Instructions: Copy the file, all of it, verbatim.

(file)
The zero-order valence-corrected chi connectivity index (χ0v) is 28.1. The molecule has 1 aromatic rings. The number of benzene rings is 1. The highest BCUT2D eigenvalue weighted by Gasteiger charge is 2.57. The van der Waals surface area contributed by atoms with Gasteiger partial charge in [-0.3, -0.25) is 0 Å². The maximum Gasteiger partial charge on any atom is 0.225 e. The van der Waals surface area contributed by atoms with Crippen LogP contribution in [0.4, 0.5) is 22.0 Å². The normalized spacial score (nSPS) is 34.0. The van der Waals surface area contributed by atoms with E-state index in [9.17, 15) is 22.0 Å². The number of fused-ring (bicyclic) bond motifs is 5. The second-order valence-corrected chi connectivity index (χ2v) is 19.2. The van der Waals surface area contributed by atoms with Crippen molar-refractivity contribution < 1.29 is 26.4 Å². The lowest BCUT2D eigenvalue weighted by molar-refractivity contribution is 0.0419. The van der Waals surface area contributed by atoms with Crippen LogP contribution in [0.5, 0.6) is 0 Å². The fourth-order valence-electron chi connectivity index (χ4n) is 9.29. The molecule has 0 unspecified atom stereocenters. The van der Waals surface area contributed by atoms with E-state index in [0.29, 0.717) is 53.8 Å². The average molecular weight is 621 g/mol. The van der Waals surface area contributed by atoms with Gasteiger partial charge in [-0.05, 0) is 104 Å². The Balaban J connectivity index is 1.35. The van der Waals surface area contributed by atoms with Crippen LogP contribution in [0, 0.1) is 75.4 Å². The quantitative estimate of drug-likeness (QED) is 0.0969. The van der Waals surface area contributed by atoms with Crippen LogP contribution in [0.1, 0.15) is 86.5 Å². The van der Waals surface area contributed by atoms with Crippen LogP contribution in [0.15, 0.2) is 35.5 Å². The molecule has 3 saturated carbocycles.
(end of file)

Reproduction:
The zero-order valence-corrected chi connectivity index (χ0v) is 28.1. The molecule has 1 aromatic rings. The number of benzene rings is 1. The highest BCUT2D eigenvalue weighted by Gasteiger charge is 2.57. The van der Waals surface area contributed by atoms with Gasteiger partial charge in [-0.3, -0.25) is 0 Å². The maximum Gasteiger partial charge on any atom is 0.225 e. The van der Waals surface area contributed by atoms with Crippen LogP contribution in [0.4, 0.5) is 22.0 Å². The normalized spacial score (nSPS) is 34.0. The van der Waals surface area contributed by atoms with E-state index in [9.17, 15) is 22.0 Å². The number of fused-ring (bicyclic) bond motifs is 5. The second-order valence-corrected chi connectivity index (χ2v) is 19.2. The van der Waals surface area contributed by atoms with Crippen molar-refractivity contribution < 1.29 is 26.4 Å². The lowest BCUT2D eigenvalue weighted by molar-refractivity contribution is 0.0419. The van der Waals surface area contributed by atoms with Crippen LogP contribution in [0.5, 0.6) is 0 Å². The fourth-order valence-electron chi connectivity index (χ4n) is 9.29. The molecule has 0 unspecified atom stereocenters. The van der Waals surface area contributed by atoms with E-state index in [0.29, 0.717) is 53.8 Å². The average molecular weight is 621 g/mol. The van der Waals surface area contributed by atoms with Gasteiger partial charge in [-0.05, 0) is 104 Å². The Balaban J connectivity index is 1.35. The van der Waals surface area contributed by atoms with Crippen LogP contribution in [0, 0.1) is 75.4 Å². The quantitative estimate of drug-likeness (QED) is 0.0969. The van der Waals surface area contributed by atoms with Crippen LogP contribution in [0.1, 0.15) is 86.5 Å². The van der Waals surface area contributed by atoms with Crippen LogP contribution in [0.15, 0.2) is 35.5 Å². The molecule has 3 saturated carbocycles.